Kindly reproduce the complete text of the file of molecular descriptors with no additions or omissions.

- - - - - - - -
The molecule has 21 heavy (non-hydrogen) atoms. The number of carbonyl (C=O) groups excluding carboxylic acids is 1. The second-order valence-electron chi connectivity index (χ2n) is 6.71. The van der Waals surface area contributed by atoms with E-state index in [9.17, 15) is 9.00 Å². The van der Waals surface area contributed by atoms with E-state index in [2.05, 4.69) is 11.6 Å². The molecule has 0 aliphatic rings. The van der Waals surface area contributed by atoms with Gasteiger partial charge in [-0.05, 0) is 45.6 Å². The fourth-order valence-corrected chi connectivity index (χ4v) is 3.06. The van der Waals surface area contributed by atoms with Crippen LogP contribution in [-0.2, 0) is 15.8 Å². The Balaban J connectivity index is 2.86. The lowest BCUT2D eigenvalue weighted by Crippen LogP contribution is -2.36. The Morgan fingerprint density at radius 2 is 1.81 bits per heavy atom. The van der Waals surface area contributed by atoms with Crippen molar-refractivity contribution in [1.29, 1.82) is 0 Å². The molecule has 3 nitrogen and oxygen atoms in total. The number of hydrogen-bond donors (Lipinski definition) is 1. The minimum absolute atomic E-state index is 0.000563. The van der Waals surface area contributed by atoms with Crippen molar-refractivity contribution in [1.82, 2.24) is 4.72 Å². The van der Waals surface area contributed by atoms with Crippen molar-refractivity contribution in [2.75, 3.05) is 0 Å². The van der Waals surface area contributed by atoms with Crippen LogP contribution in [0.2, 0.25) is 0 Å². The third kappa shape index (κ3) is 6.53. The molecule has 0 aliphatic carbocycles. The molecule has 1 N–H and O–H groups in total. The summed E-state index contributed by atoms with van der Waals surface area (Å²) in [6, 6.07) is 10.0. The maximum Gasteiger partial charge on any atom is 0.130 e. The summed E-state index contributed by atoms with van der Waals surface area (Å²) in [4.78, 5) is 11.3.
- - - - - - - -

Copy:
The molecule has 21 heavy (non-hydrogen) atoms. The number of carbonyl (C=O) groups excluding carboxylic acids is 1. The second-order valence-electron chi connectivity index (χ2n) is 6.71. The van der Waals surface area contributed by atoms with E-state index in [9.17, 15) is 9.00 Å². The van der Waals surface area contributed by atoms with E-state index in [2.05, 4.69) is 11.6 Å². The molecule has 0 aliphatic rings. The van der Waals surface area contributed by atoms with Gasteiger partial charge in [-0.05, 0) is 45.6 Å². The fourth-order valence-corrected chi connectivity index (χ4v) is 3.06. The van der Waals surface area contributed by atoms with Crippen LogP contribution in [-0.2, 0) is 15.8 Å². The Balaban J connectivity index is 2.86. The lowest BCUT2D eigenvalue weighted by Crippen LogP contribution is -2.36. The Morgan fingerprint density at radius 2 is 1.81 bits per heavy atom. The van der Waals surface area contributed by atoms with Crippen molar-refractivity contribution in [1.29, 1.82) is 0 Å². The molecule has 3 nitrogen and oxygen atoms in total. The number of hydrogen-bond donors (Lipinski definition) is 1. The minimum absolute atomic E-state index is 0.000563. The van der Waals surface area contributed by atoms with Crippen molar-refractivity contribution in [1.82, 2.24) is 4.72 Å². The van der Waals surface area contributed by atoms with Crippen molar-refractivity contribution in [2.75, 3.05) is 0 Å². The van der Waals surface area contributed by atoms with Crippen LogP contribution in [0.2, 0.25) is 0 Å². The third kappa shape index (κ3) is 6.53. The molecule has 0 aliphatic carbocycles. The molecule has 1 N–H and O–H groups in total. The summed E-state index contributed by atoms with van der Waals surface area (Å²) in [6, 6.07) is 10.0. The maximum Gasteiger partial charge on any atom is 0.130 e. The summed E-state index contributed by atoms with van der Waals surface area (Å²) in [4.78, 5) is 11.3.